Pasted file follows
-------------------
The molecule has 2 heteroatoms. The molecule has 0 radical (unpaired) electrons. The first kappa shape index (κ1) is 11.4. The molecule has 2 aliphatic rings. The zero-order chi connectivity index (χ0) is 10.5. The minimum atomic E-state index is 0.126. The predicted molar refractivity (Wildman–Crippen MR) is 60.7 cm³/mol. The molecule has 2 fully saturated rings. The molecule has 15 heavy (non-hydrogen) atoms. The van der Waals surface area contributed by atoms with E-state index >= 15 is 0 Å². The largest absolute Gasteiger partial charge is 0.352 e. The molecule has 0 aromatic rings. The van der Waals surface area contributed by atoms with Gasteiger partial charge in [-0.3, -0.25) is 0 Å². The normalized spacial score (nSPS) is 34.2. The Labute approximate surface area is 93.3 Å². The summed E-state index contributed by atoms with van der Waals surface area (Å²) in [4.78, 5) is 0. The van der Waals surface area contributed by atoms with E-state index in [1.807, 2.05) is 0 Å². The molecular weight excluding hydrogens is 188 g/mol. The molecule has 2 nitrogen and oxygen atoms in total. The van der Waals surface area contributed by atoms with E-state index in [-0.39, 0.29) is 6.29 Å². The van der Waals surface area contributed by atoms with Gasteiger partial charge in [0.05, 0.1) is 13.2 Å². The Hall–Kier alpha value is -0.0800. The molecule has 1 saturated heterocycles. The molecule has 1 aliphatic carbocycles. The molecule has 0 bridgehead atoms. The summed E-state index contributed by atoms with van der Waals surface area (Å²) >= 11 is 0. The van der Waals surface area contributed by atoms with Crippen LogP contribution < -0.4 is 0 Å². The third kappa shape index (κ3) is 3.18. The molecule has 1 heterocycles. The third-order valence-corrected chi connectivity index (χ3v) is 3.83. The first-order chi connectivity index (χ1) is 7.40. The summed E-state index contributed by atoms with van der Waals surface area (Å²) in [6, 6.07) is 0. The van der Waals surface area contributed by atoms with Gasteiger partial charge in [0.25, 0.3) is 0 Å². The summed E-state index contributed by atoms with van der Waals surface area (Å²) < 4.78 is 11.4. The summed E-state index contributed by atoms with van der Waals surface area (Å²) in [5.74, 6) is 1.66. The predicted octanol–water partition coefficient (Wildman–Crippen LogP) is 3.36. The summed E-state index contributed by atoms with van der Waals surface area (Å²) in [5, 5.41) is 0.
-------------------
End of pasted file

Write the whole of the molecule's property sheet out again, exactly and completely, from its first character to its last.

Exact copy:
The molecule has 2 heteroatoms. The molecule has 0 radical (unpaired) electrons. The first kappa shape index (κ1) is 11.4. The molecule has 2 aliphatic rings. The zero-order chi connectivity index (χ0) is 10.5. The minimum atomic E-state index is 0.126. The predicted molar refractivity (Wildman–Crippen MR) is 60.7 cm³/mol. The molecule has 2 fully saturated rings. The molecule has 15 heavy (non-hydrogen) atoms. The van der Waals surface area contributed by atoms with E-state index >= 15 is 0 Å². The largest absolute Gasteiger partial charge is 0.352 e. The molecule has 0 aromatic rings. The van der Waals surface area contributed by atoms with Gasteiger partial charge in [-0.3, -0.25) is 0 Å². The normalized spacial score (nSPS) is 34.2. The Labute approximate surface area is 93.3 Å². The summed E-state index contributed by atoms with van der Waals surface area (Å²) in [4.78, 5) is 0. The van der Waals surface area contributed by atoms with E-state index in [1.807, 2.05) is 0 Å². The molecular weight excluding hydrogens is 188 g/mol. The molecule has 2 nitrogen and oxygen atoms in total. The van der Waals surface area contributed by atoms with E-state index in [-0.39, 0.29) is 6.29 Å². The van der Waals surface area contributed by atoms with Gasteiger partial charge in [0.05, 0.1) is 13.2 Å². The Hall–Kier alpha value is -0.0800. The molecule has 1 saturated heterocycles. The molecule has 1 aliphatic carbocycles. The molecule has 0 bridgehead atoms. The summed E-state index contributed by atoms with van der Waals surface area (Å²) >= 11 is 0. The van der Waals surface area contributed by atoms with Crippen LogP contribution < -0.4 is 0 Å². The third kappa shape index (κ3) is 3.18. The molecule has 1 heterocycles. The third-order valence-corrected chi connectivity index (χ3v) is 3.83. The first-order chi connectivity index (χ1) is 7.40. The summed E-state index contributed by atoms with van der Waals surface area (Å²) in [6, 6.07) is 0. The van der Waals surface area contributed by atoms with Gasteiger partial charge in [0.25, 0.3) is 0 Å². The summed E-state index contributed by atoms with van der Waals surface area (Å²) < 4.78 is 11.4. The summed E-state index contributed by atoms with van der Waals surface area (Å²) in [5.74, 6) is 1.66. The predicted octanol–water partition coefficient (Wildman–Crippen LogP) is 3.36. The summed E-state index contributed by atoms with van der Waals surface area (Å²) in [5, 5.41) is 0.